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If I do a reverse interactive search in irb and then enter a control character (arrow keys are the only ones I've seen this with actually). So I start with this session:

$ irb
>> print "hello"

then enter ^r, h

$ irb
>> print "hello"
(reverse-i-search)`he': print "hello"

So far so good. Then I hit the left arrow, and I end up with this:

$ irb
>> print "hello"
>> print "[Dhello"

Subsequent use of the arrows moves the cursor around normally.

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I suggest you add tag readline. –  Jo Liss Jan 12 '11 at 17:56

2 Answers 2

Do you have vi editing mode enabled?

~  $ irb
1.9.3p392 :001 > Readline.vi_editing_mode?
  => true

I had it turned on in my $HOME/.inputrc file via set editing-mode vi. Disabling it "fixed" my arrow-keys.

As mentioned by @JoLiss, other readline programs (bash, etc.) were also working correctly; so AFAICT, it's a Ruby problem. See: http://bugs.ruby-lang.org/issues/7859#change-36333

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This won't solve your problem, but at least I can answer the question you asked (the Why):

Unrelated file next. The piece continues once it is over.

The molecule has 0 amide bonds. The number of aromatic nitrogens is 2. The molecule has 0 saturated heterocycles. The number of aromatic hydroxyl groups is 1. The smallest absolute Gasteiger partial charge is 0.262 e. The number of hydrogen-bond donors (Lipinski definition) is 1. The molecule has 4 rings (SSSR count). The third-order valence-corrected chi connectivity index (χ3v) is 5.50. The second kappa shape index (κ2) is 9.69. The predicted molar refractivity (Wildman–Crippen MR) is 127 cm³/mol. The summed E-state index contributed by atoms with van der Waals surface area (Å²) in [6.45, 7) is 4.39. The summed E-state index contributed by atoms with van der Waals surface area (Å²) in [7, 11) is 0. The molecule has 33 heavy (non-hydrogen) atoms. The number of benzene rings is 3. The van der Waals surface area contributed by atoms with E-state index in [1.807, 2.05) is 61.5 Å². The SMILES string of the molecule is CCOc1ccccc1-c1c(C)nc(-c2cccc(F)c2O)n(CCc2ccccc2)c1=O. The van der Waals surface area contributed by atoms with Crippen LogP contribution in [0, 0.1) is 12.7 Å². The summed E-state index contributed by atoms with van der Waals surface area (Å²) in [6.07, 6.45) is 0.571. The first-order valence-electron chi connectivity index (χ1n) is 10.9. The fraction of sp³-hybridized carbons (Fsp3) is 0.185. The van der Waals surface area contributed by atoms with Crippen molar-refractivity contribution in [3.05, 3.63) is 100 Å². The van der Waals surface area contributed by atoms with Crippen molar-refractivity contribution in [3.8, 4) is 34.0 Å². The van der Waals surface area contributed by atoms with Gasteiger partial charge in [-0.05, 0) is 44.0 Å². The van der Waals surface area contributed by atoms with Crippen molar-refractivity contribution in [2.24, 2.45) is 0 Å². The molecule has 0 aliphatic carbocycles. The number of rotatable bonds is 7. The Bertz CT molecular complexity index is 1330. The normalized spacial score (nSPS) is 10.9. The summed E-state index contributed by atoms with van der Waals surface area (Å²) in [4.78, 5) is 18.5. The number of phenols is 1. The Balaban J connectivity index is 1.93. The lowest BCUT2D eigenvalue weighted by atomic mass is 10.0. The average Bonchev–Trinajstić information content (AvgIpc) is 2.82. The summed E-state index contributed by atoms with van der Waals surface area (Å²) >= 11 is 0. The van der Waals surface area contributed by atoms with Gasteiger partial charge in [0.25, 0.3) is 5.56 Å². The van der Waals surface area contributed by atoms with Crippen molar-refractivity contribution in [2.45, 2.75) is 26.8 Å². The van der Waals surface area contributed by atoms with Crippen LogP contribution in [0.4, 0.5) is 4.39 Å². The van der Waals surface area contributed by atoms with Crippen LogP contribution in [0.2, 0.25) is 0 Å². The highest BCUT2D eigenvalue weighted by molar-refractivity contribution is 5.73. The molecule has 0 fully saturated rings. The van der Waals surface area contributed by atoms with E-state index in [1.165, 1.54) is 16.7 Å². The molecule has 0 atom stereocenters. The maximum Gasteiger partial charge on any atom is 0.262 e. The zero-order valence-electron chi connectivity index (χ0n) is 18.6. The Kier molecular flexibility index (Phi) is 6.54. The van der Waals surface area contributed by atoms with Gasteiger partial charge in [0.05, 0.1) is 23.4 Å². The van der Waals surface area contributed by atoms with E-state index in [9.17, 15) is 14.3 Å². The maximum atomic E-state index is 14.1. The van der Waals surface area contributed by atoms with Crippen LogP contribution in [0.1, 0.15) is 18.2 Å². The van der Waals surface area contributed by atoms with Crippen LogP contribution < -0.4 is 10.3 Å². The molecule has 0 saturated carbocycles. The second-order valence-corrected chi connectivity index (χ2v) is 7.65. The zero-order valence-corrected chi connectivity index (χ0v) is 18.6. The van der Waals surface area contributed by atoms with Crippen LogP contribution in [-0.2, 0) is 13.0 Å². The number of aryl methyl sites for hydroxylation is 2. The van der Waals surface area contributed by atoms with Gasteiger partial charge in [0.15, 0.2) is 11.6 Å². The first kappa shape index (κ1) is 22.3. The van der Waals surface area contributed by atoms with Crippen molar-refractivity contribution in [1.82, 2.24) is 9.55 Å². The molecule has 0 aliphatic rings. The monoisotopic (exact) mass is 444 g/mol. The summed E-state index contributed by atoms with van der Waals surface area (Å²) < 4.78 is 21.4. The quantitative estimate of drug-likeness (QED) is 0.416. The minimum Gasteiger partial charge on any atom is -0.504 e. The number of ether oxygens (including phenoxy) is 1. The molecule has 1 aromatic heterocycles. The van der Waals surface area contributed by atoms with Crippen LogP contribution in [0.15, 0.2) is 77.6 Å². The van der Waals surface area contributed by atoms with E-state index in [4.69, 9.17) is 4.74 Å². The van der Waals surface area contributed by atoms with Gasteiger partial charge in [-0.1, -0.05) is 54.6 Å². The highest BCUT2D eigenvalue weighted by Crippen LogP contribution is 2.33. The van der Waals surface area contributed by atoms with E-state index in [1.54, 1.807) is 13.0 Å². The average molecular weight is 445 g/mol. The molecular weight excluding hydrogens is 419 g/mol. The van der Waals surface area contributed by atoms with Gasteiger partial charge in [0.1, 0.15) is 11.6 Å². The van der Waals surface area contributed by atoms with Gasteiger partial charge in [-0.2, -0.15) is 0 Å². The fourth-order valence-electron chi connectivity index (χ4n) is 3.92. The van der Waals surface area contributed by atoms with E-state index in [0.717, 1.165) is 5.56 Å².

The left arrow gets entered into the terminal as three characters, ESC, [, and D. (You can test this by typing read and pressing the left arrow, which displays ^[[D, where ^[ is how the escape character gets rendered.)

Somehow irb picks up the ESC character when it shouldn't; so ESC ends the history search, and [D gets entered literally. Looking at other programs using readline, Bash and Python behave correctly, but ledit (yeah, obscure -- sorry ^^) is having this problem as well.

Unless someone knows a solution for this, the only workaround I can think of is pressing ESC instead of an arrow key to exit history search. Or hitting enter if you don't need to edit further, of course.

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I didn't know/realize that hitting ESC would select the history item and also leave my cursor in place, so that by itself is very useful. (I had been doing control-a or control-e) –  John Bachir Jan 12 '11 at 18:25

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